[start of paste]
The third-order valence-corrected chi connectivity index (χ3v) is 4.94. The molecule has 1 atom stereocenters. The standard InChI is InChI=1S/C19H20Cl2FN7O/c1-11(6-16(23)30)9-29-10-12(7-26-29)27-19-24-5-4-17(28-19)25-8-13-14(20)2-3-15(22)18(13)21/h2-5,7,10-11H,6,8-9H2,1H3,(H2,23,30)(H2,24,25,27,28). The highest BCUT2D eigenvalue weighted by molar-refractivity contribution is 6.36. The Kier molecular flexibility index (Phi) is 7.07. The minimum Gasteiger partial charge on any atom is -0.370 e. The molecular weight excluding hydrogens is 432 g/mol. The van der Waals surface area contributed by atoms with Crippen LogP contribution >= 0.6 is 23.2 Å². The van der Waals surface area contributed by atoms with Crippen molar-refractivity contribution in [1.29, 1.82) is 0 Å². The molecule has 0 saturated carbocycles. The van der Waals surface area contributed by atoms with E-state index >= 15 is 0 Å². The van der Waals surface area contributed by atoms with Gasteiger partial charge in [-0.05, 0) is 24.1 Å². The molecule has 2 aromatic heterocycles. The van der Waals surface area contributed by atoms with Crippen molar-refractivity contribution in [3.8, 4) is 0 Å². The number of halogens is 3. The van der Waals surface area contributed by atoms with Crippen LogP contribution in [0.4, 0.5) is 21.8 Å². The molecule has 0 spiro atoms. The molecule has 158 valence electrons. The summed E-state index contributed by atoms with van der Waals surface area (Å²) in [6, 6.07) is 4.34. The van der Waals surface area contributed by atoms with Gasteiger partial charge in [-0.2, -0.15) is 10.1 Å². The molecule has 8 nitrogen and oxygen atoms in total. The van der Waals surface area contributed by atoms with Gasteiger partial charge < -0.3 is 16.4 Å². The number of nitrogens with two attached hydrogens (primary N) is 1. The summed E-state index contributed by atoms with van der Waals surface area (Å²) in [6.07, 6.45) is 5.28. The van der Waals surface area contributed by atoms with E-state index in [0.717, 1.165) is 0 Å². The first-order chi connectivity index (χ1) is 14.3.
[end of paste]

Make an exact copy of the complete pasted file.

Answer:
The third-order valence-corrected chi connectivity index (χ3v) is 4.94. The molecule has 1 atom stereocenters. The standard InChI is InChI=1S/C19H20Cl2FN7O/c1-11(6-16(23)30)9-29-10-12(7-26-29)27-19-24-5-4-17(28-19)25-8-13-14(20)2-3-15(22)18(13)21/h2-5,7,10-11H,6,8-9H2,1H3,(H2,23,30)(H2,24,25,27,28). The highest BCUT2D eigenvalue weighted by molar-refractivity contribution is 6.36. The Kier molecular flexibility index (Phi) is 7.07. The minimum Gasteiger partial charge on any atom is -0.370 e. The molecular weight excluding hydrogens is 432 g/mol. The van der Waals surface area contributed by atoms with Crippen LogP contribution >= 0.6 is 23.2 Å². The van der Waals surface area contributed by atoms with Crippen molar-refractivity contribution in [1.29, 1.82) is 0 Å². The molecule has 0 saturated carbocycles. The van der Waals surface area contributed by atoms with E-state index >= 15 is 0 Å². The van der Waals surface area contributed by atoms with Gasteiger partial charge in [-0.05, 0) is 24.1 Å². The molecule has 2 aromatic heterocycles. The van der Waals surface area contributed by atoms with Crippen molar-refractivity contribution in [3.8, 4) is 0 Å². The number of halogens is 3. The van der Waals surface area contributed by atoms with Crippen LogP contribution in [0.4, 0.5) is 21.8 Å². The molecule has 0 spiro atoms. The molecule has 158 valence electrons. The summed E-state index contributed by atoms with van der Waals surface area (Å²) in [6, 6.07) is 4.34. The van der Waals surface area contributed by atoms with Gasteiger partial charge in [-0.2, -0.15) is 10.1 Å². The molecule has 8 nitrogen and oxygen atoms in total. The van der Waals surface area contributed by atoms with Gasteiger partial charge < -0.3 is 16.4 Å². The number of nitrogens with two attached hydrogens (primary N) is 1. The summed E-state index contributed by atoms with van der Waals surface area (Å²) in [6.07, 6.45) is 5.28. The van der Waals surface area contributed by atoms with E-state index in [0.717, 1.165) is 0 Å². The first-order chi connectivity index (χ1) is 14.3.